Despite team’s struggles, Verse emerging as a spring superstar for UAlbany football

UAlbany defensive end Jared Verse (96) chases down Stony Brook running back Seba Nekhet during a Saturday, March 27, game at Tom & Mary Casey Stadium in Albany. (Photo courtesy Kathleen Helman/UAlbany Athletics)

UAlbany defensive end Jared Verse (96) chases down Stony Brook running back Seba Nekhet during a Saturday, March 27, game at Tom & Mary Casey Stadium in Albany. (Photo courtesy Kathleen Helman/UAlbany Athletics)

If UAlbany’s CAA football opponents didn’t know about Jared Verse coming into the season, they sure do now.

Verse, a redshirt freshman defensive end, was certainly something of an unknown quantity for the Great Danes heading into the spring season. With prototypical size for his position and elite athleticism, he profiled as a potential star. 

Before the season even started, UAlbany coach Greg Gattuso singled out Verse as a breakout candidate on the back of his scout team work in 2019, when he was so disruptive that it became difficult to keep him on the field, lest he continue to hinder the work being done by UAlbany’s starting offense.

Four games into the season, and while UAlbany (1-3 CAA, 1-3 overall) is mired in a campaign beset by injuries and inconsistencies, the emergence of Verse has been perhaps the team’s biggest bright spot.

The 6-foot-4, 250-pound Berwick, Pennsylvania, native has been a one-man wrecking crew on UAlbany’s defensive line. Through four weeks of CAA play, he’s tied for the conference lead in sacks with four, and tops the CAA leaderboard with 10 tackles for loss.

In Saturday’s 21-7 loss to Stony Brook at Tom & Mary Casey Stadium, Verse led the Great Danes with 10 tackles, including seven solo stops, three tackles for loss and a sack.

“He’s one of those young guys that this spring season was huge for,” Gattuso said Saturday during a post-game teleconference. “He could be as good a football player, if he keeps working, as we’ve had here.” 

The potential has always been there for Verse, but his spring campaign has been invaluable in aiding his development.

Because, despite all his raw talent, one major question mark still existed for him heading into this season: Actually learning how to play defensive end.

“I came in [to UAlbany], I never played a game of defensive end in my life,” Verse said. “Maybe one or two [games] in high school, messing around, but this is the first time I’m actually really getting on the field, getting after it, playing good teams and feeling how the blocking schemes are, how to read teams.”

Though he primarily played tight end at Central Columbia High School, Verse was recruited to UAlbany as a pass rusher for his elite athletic profile and potential to bring speed off the edge — he was part of a state championship 4×400-meter relay team in high school.

Since enrolling at UAlbany in 2019, he’s added about 30 pounds to his formerly wiry frame, but it’s been the mental aspect rather than the physical where both Verse and Gattuso believe the defensive end has grown the most.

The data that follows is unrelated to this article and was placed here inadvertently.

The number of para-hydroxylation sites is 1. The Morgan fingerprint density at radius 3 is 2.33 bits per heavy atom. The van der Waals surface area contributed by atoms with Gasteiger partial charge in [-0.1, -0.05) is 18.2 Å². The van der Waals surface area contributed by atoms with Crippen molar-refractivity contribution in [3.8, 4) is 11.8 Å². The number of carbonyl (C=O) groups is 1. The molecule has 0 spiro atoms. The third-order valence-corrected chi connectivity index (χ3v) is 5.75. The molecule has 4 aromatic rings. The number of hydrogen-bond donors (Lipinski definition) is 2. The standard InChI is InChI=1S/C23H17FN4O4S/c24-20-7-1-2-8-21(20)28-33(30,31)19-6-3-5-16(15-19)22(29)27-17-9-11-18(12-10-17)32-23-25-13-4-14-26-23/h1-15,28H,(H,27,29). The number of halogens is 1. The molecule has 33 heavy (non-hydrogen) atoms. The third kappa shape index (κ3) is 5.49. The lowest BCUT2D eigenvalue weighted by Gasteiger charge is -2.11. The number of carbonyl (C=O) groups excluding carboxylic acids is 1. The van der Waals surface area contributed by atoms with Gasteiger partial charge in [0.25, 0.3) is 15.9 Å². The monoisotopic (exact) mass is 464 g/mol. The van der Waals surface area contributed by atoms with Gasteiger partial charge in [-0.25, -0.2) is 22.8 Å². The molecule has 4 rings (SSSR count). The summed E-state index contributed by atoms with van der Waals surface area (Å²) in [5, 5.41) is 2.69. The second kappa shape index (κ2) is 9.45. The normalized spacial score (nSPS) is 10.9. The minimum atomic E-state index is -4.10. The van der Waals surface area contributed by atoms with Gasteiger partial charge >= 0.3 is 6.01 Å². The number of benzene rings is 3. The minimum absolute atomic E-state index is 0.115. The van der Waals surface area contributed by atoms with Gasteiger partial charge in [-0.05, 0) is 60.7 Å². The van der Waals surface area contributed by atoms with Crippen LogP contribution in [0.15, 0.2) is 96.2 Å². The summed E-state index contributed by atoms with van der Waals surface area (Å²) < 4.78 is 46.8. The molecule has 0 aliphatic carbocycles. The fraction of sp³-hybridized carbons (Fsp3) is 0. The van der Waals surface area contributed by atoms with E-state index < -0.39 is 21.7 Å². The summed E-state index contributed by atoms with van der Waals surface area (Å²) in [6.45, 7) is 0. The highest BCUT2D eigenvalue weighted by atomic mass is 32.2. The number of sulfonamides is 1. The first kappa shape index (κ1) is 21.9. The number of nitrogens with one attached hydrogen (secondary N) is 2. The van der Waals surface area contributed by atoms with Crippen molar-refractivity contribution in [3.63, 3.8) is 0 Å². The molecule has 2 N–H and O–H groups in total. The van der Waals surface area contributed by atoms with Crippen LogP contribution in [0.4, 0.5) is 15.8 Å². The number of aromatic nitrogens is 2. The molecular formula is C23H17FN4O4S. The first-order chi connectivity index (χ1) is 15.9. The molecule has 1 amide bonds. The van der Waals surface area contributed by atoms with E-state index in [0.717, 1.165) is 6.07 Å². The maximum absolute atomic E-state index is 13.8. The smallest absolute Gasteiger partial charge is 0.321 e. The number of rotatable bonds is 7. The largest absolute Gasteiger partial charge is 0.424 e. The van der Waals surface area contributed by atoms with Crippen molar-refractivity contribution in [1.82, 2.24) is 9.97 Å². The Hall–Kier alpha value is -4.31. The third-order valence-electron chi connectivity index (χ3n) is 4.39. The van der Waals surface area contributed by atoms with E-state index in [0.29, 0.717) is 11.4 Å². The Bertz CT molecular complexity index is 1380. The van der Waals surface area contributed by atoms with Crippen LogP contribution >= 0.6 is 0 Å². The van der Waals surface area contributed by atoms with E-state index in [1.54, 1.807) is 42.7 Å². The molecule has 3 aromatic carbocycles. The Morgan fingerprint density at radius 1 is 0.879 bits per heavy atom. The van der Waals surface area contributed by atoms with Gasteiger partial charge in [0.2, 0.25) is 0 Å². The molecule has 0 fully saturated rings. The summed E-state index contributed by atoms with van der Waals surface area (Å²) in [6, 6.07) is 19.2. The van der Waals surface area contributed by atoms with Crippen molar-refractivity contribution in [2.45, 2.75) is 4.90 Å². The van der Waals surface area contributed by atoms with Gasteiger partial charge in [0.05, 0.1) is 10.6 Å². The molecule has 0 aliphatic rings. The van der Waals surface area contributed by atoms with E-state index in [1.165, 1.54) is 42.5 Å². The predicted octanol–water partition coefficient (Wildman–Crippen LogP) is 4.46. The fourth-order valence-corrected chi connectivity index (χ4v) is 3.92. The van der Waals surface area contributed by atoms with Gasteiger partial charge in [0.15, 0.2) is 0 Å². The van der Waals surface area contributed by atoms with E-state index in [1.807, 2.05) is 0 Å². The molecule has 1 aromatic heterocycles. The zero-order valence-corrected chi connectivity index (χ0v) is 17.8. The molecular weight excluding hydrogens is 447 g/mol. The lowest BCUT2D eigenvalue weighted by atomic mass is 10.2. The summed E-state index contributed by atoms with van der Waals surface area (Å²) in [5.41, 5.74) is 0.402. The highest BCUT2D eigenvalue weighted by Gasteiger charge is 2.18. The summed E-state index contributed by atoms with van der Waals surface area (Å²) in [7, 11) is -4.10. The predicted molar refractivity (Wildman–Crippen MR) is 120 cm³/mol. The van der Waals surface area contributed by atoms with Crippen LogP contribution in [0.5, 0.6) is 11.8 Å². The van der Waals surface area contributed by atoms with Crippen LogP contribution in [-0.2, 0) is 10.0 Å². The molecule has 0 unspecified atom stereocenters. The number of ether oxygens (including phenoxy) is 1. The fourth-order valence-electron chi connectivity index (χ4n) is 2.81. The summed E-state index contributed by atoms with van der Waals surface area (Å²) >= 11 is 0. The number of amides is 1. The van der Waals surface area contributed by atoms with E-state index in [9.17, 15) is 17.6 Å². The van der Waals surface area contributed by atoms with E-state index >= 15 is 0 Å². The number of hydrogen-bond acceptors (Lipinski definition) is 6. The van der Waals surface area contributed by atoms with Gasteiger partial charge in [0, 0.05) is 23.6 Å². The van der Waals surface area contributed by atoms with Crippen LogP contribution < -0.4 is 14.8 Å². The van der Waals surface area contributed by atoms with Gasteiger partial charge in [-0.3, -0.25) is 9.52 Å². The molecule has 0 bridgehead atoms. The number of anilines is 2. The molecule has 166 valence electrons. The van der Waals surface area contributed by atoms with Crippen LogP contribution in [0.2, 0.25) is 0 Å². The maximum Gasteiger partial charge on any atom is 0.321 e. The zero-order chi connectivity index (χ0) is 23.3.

“When I first came in here, I wasn’t really paying attention to plays during practice,” Verse said. “My mind was everywhere else. Getting a little game experience up at New Hampshire, at Maine, a lot of every team we’ve played so far, it’s kind of slowed it down for me.”

“He’s learning, and he’s listening,” Gattuso said. “He struggled early in camp. We held him out of the starting lineup until we could get him to do some of the simple things right. He’s starting to do that.”

Couple Verse’s increasing feel for the game with his immense natural talent, and it’s easy to see how Gattuso could compare him to a fellow speed rusher like UAlbany’s 2019 second-team All-American Eli Mencer, but with the power of an interior lineman like current redshirt senior Ibn Foster.

It was that power on display Saturday in Verse’s most impressive highlight, when he bull-rushed straight through Stony Brook’s 6-foot-6, 335-pound right tackle Justin Morgan on his way to sacking Seawolves quarterback Tyquell Fields.

“He plays at a higher speed,” redshirt junior defensive end Anthony Lang said recently of Verse. “We definitely work off of each other in practice. Getting to the quarterback is a competition of who can get there first.”

Verse has gotten there first a lot this spring, something he credits to a better understanding of his role in the UAlbany defensive scheme.

“First half of each play, kind of do the base of whatever we have to do,” he said. “Second half of each play I can do what I want to do — get after the quarterback, get to the running back, go at a lineman here or there. Whatever I have to do.”

As good as Verse has been this spring, there’s a sense from Gattuso that he’s one of several young UAlbany defenders who are just scratching the surface of their ability.

“He’s a beast,” Gattuso said, “and he’s got his whole career in front of him.”

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